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Author Homer-Dixon, Thomas F.

Title Environment, scarcity, and violence / Thomas F. Homer-Dixon.

Publication Info. Princeton, N.J. : Princeton University Press, [1999]

Item Status

Description 1 online resource (xvi, 253 pages) : illustrations
Physical Medium polychrome
Description text file
Bibliography Includes bibliographical references and index.
Contents 1. Introduction -- Aim and structure of the book -- Key research concepts, methods, and goals -- 2. Overview -- The critical role of environmental resources -- Sources of environmental scarcity -- The importance of context -- Pivotal countries -- Ingenuity and adaptation -- 3. Two centuries of debate -- Neo-Malthusians versus economic optimists -- The distributionist alternative -- Thresholds, interdependence, and interactivity -- Social friction and adaptive failure -- Appendix. How to read a systems diagram -- 4. Environmental scarcity -- Three sources of scarcity -- Factors producing scarcity -- The physical trends of global change -- 5. Interactions and social effects -- Interactions -- Social effects -- Appendix. The causal role of environmental scarcity -- 6. Ingenuity and adaptation -- The nature and role of ingenuity -- Some factors increasing the requirement for ingenuity -- Some factors limiting the supply of ingenuity -- Conclusions -- Appendix. Can poor countries attain endogenous growth? -- 7. Violence -- Types of violent conflict -- Four further cases -- Urban growth and violence -- Implications for international security -- Appendix. Hypothesis testing and case selection -- 8. Conclusions -- Notes -- General readings on environmental security -- Index.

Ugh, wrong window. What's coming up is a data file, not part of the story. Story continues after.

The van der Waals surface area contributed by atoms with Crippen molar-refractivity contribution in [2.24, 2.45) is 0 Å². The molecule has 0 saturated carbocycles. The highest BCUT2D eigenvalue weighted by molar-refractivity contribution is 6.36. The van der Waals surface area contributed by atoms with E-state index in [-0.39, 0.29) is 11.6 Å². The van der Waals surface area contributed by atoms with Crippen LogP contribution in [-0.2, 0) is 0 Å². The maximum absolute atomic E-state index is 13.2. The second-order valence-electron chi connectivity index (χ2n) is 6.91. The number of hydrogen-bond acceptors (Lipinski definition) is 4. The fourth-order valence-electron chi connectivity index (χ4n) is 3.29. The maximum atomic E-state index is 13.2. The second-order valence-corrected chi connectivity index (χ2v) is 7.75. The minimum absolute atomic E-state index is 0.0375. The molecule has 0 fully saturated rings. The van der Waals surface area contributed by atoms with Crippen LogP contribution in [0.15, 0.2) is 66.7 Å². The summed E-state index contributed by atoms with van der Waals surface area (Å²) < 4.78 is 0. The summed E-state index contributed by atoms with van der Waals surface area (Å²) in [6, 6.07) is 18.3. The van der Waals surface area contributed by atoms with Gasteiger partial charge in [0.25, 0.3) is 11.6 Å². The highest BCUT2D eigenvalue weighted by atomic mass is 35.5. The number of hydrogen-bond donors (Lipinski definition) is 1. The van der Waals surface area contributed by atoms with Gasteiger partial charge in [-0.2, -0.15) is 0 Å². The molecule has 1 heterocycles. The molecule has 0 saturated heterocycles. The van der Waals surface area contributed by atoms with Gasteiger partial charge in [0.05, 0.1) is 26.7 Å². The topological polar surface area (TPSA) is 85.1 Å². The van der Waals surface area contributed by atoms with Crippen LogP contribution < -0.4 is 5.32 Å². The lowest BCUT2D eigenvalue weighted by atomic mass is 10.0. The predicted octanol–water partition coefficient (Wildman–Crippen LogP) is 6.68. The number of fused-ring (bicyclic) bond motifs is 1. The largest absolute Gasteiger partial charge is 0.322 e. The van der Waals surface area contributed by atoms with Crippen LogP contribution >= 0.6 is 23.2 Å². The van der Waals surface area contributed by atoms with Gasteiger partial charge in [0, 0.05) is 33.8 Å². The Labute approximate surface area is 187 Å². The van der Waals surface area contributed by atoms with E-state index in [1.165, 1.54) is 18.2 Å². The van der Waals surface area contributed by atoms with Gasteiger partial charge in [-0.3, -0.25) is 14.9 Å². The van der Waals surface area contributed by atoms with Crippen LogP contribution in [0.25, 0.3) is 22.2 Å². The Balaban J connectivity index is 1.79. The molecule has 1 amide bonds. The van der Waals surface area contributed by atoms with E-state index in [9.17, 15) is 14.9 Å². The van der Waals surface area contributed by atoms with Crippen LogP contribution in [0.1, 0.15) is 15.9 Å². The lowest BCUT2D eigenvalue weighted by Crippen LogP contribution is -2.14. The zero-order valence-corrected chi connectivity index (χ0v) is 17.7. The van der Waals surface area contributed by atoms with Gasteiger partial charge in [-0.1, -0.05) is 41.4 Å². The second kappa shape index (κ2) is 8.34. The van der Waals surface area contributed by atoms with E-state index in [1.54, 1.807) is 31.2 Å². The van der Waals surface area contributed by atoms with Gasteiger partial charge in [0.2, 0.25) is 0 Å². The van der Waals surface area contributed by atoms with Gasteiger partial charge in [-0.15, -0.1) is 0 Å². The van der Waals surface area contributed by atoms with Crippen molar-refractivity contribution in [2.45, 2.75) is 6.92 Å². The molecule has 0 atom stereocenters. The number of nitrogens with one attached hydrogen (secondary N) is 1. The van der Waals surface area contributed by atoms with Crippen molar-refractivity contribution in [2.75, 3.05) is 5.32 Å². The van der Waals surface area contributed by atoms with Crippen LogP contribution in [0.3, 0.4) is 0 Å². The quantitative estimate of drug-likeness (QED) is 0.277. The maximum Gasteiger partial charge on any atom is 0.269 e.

Summary "The Earth's human population is expected to pass eight billion by the year 2025, while rapid growth in the global economy will spur ever increasing demands for natural resources. The world will consequently face growing scarcities of such vital renewable resources as cropland, fresh water, and forests. Thomas Homer-Dixon argues in this sobering book that these environmental scarcities will have profound social consequences - contributing to insurrections, ethnic clashes, urban unrest, and other forms of civil violence, especially in the developing world." "Homer-Dixon is careful to point out that the effects of environmental scarcity are indirect and act in combination with other social, political, and economic stresses. He also acknowledges that human ingenuity can reduce the likelihood of conflict, particularly in countries with efficient markets, capable states, and an educated populace. But he argues that the violent consequences of scarcity should not be underestimated - especially when about half the world's population depends directly on local renewables for their day-to-day well-being."--Jacket.
Local Note eBooks on EBSCOhost EBSCO eBook Subscription Academic Collection - North America
Subject Violence -- Environmental aspects -- Developing countries.
Violence -- Environmental aspects.
Developing countries.
Social conflict -- Developing countries.
Social conflict.
Environmental degradation -- Social aspects -- Developing countries.
Environmental degradation -- Social aspects.
Environmental degradation.
Renewable natural resources -- Developing countries.
Renewable natural resources.
Scarcity -- Social aspects.
Scarcity -- Social aspects.
Developing countries -- Environmental conditions.
Environmental conditions.
Genre/Form Electronic books.
Other Form: Print version: Homer-Dixon, Thomas F. Environment, scarcity, and violence. Princeton, N.J. : Princeton University Press, ©1999 (DLC) 98034878
ISBN 1400812100 (electronic book)
9781400812103 (electronic book)
9781400822997 (electronic book)
1400822998 (electronic book)
9780230118966 (electronic book)
0230118968 (electronic book)
0691027943 (CL ; alkaline paper)